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Himachal, Meghalaya go Congress way,
Tripura stays Left, Nagaland in logjam

March 02, 2003 02:27 IST

The Congress party on Saturday sniffed the sweet smell of success in Himachal Pradesh and Meghalaya, while Tripura voted in the ruling Left Front again.

But the Congress suffered a setback in Nagaland with Chief Minister S C Jamir's government receiving a thumbs down from the people, with all indications pointing to a hung assembly.

But jubilation was the dominant mood in the Congress after it upset the apple cart of the Bharatiya Janata Party in Himachal Pradesh. The Congress comes to power after a gap of five years, and on the back of a sustained campaign highlighting the 'corruption' and the 'lack of development' under the Prem Kumar Dhumal regime.

The party bagged 40 of the 65 seats for which elections were held, successfully thwarting the BJP's attempts to replicate the Gujarat success in this northern state.

The BJP could manage only a measly 16 seats, Sukh Ram's Himachal Vikas Congress, Ram Vilas Paswan's Lok Janshakti Party and Himachal Loktantrik Morcha won one seat each, while independents bagged six. The Congress march saw many a BJP stalwart, including Speaker Gulab Chand Thakur, state party president Jaikishan Sharma and five ministers fall by the wayside.

Providing some consolation was the victory of Chief Minister Dhumal who retained the Bamsan seat.

After the victory senior Congress leader and one of the contenders for the top job in the state Shanta Kumar attributed the party's success to the government failing to keep its promise to develop the state.

In Meghalaya Congress emerged as the single largest party clinching 22 out of the 60 seats, followed by the Nationalist Congress Party with 14.

Chief Minister Dr F A Khonglam, who was denied the NCP ticket, retained Sohra seat defeating his nearest rival P N Khongjee of the United Democratic Party by a margin of 557 votes. The UDP, which won 20 seats in the last assembly poll, has so far bagged nine seats, while the Meghalaya Democratic Party, the breakaway group of the UDP, managed to bag four seats with P T Sawkmie retaining the Mawlai constituency for the second consecutive time.

Among prominent Congress winners were Deputy Chief Minister D D Lapang, who retained his Nongpoh seat, T C Lyngdoh from Malki Nongthymai, Friday Lyngdoh in Mawkhar and C Pyngrope in Sohryngkham constituencies.

Former home minister T H Rangad of the Bharatiya Janata Party and sitting MLA from Laban notched up a victory again, while another BJP candidate A L Hek also retained his Pynthorumkhrah seat.

The Hill State People's Democratic Party, which got three seats in the 1998 poll, has so far tasted victory in two seats, including the Sohra constituency, which was won by the chief minister.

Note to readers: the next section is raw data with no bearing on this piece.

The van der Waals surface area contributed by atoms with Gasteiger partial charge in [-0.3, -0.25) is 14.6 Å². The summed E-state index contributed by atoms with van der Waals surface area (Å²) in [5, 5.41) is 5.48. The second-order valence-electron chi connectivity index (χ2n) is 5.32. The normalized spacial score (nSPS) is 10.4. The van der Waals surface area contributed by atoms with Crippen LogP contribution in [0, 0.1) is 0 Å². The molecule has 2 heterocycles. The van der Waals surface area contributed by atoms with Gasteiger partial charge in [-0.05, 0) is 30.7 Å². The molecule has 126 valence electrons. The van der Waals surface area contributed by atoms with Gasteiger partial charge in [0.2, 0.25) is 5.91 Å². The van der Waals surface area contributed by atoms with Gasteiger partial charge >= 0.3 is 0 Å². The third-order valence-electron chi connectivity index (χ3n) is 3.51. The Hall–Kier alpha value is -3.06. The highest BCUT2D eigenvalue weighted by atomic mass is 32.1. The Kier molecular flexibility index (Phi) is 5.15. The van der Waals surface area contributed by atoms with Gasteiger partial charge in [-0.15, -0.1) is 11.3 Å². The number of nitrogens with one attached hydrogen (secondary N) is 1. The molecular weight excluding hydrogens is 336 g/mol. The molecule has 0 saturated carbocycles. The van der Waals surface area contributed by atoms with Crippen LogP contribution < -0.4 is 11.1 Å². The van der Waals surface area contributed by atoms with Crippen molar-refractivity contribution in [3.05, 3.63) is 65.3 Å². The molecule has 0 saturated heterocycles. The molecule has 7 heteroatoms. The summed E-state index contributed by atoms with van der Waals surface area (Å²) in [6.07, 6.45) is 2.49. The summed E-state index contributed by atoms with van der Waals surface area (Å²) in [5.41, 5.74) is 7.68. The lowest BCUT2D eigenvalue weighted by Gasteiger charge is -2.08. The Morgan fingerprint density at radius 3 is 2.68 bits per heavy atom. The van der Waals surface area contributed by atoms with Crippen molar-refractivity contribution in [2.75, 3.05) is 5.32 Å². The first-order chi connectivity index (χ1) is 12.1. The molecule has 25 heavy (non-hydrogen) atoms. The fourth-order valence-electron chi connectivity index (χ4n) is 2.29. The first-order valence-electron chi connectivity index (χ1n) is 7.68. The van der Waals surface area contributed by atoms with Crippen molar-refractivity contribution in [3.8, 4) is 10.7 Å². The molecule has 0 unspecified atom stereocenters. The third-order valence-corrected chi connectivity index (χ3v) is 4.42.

The results also sprang many surprises as Congress state president and former chief minister S C Marak could not retain Resubelpara, losing to NCP nominee Timothy Shira in a straight battle.

Among other prominent losers was MDP nominee A H Scott Lyngdoh, who lost to Paul Lyngdoh of the Khasi Hynniewtrep National Awakening Movement, a debutant in the electoral battle in Jaiaw seat. The former finance minister finished a poor third.

In Tripura, the ruling Left Front romped home securing an absolute majority winning 40 out of the 59 seats whose results have been declared. The CPM-led Left Front has been securing a majority in the 60-member assembly continuously since 1992.

This time the CPI-M, the major Left Front partner, has won a simple majority on its own with 37 seats. Another partner the Revolutionary Socialist Party has won two seats and the Communist Party of India one.

The opposition Congress-Indigenous Nationalist Party of Tripura coalition won 19 seats. The result of Juvarajnagar seat has been withheld due to technical reasons.

Prominent winners from among the outgoing Manik Sarkar government include Education Minister Anil Sarkar, Information Minister Jiten Chowdhury, Minorities Minister Faizur Rehaman, Industries Minister Pabitra Kar, Social Welfare Minister Bidhubhushan Malakar (all CPI-M) and Food and Civil Supplies Minister Gopal Das of the RSP.

The winners in the opposition included former chief minister Samir Ranjan Burman (Congress), INPT president Bijoy Hrankhawl and former speaker Jyotirmoy Nath (Congress), while former chief minister Sudhir Ranjan Mazumdar, leader of the opposition Jawhar Saha (both Congress) and former minister Ratimohan Jamatiya (INPT) lost.

Nagaland, however, is heading for a hung assembly with no party likely to cross the 30-seat mark. The ruling Congress led by Chief Minister S C Jamir is facing a rout in the party stronghold of Kohima and Phek districts at the hands of its arch rival Nagaland Peoples' Front.

BJP secured one seat each in the Congress strongholds of Mon and Tuensang districts. The NPF made a near-clean sweep in Phek district securing four out of five seats, while Samata Party, a new contender in Nagaland, defeated Speaker Z Lohe in the Chizami seat.

Although many senior ministers faced a debacle in the election, the Congress could retain its seats in its bastion of Mokokchung district. The BJP, a partner in the Democratic Alliance of Nagaland, opened its account in the state while senior politician and JD-U president Husku Sumi wrested the Pughoboto seat from Congress.

Prominent losers included Speaker Z Lohe, Rural Development Minister Zachilhu, Agriculture Minister P Enyie Konyak, Health and Family Welfare Minister Neiba Ndang and Planning Minister and Chief Minister S C Jamir's brother Imtisungit Jamir.

Counting is being held for 57 seats. Repolling was held during the day in ten polling booths in Tuesnsang district.

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